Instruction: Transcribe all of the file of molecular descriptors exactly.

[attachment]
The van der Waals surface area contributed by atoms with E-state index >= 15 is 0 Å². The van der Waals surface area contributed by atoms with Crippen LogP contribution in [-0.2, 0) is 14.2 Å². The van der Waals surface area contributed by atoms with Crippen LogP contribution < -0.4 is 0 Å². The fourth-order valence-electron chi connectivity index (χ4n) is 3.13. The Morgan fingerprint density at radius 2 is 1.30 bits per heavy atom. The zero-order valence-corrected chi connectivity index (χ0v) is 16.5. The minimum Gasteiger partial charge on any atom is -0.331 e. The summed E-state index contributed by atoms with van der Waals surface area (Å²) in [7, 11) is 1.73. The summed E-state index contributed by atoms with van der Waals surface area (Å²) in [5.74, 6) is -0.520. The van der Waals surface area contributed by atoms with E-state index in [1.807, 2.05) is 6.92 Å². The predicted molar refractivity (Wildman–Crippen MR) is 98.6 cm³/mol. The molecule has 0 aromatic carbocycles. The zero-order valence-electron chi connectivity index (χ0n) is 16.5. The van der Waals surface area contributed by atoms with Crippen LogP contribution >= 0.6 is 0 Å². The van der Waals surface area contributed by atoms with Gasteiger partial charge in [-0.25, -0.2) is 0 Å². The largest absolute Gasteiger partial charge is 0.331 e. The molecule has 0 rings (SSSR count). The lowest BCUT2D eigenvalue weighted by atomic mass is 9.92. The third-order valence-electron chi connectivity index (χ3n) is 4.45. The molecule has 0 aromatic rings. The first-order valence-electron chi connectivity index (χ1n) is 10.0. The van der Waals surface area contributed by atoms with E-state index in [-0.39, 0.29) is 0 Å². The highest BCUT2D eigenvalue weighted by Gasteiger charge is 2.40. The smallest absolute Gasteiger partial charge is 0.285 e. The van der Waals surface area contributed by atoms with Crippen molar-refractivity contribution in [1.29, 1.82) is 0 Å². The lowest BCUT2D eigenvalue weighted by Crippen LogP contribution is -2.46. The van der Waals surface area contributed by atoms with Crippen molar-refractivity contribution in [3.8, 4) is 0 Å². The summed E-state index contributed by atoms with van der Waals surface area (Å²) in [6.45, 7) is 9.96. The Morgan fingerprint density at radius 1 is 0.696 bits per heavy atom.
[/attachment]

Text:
The van der Waals surface area contributed by atoms with E-state index >= 15 is 0 Å². The van der Waals surface area contributed by atoms with Crippen LogP contribution in [-0.2, 0) is 14.2 Å². The van der Waals surface area contributed by atoms with Crippen LogP contribution < -0.4 is 0 Å². The fourth-order valence-electron chi connectivity index (χ4n) is 3.13. The Morgan fingerprint density at radius 2 is 1.30 bits per heavy atom. The zero-order valence-corrected chi connectivity index (χ0v) is 16.5. The minimum Gasteiger partial charge on any atom is -0.331 e. The summed E-state index contributed by atoms with van der Waals surface area (Å²) in [7, 11) is 1.73. The summed E-state index contributed by atoms with van der Waals surface area (Å²) in [5.74, 6) is -0.520. The van der Waals surface area contributed by atoms with E-state index in [1.807, 2.05) is 6.92 Å². The predicted molar refractivity (Wildman–Crippen MR) is 98.6 cm³/mol. The molecule has 0 aromatic carbocycles. The zero-order valence-electron chi connectivity index (χ0n) is 16.5. The van der Waals surface area contributed by atoms with Crippen LogP contribution >= 0.6 is 0 Å². The van der Waals surface area contributed by atoms with Gasteiger partial charge in [-0.25, -0.2) is 0 Å². The largest absolute Gasteiger partial charge is 0.331 e. The molecule has 0 rings (SSSR count). The lowest BCUT2D eigenvalue weighted by atomic mass is 9.92. The third-order valence-electron chi connectivity index (χ3n) is 4.45. The molecule has 0 aromatic rings. The first-order valence-electron chi connectivity index (χ1n) is 10.0. The van der Waals surface area contributed by atoms with E-state index in [-0.39, 0.29) is 0 Å². The highest BCUT2D eigenvalue weighted by Gasteiger charge is 2.40. The smallest absolute Gasteiger partial charge is 0.285 e. The van der Waals surface area contributed by atoms with Crippen molar-refractivity contribution in [1.29, 1.82) is 0 Å². The lowest BCUT2D eigenvalue weighted by Crippen LogP contribution is -2.46. The van der Waals surface area contributed by atoms with Crippen molar-refractivity contribution in [3.8, 4) is 0 Å². The summed E-state index contributed by atoms with van der Waals surface area (Å²) in [6.45, 7) is 9.96. The Morgan fingerprint density at radius 1 is 0.696 bits per heavy atom.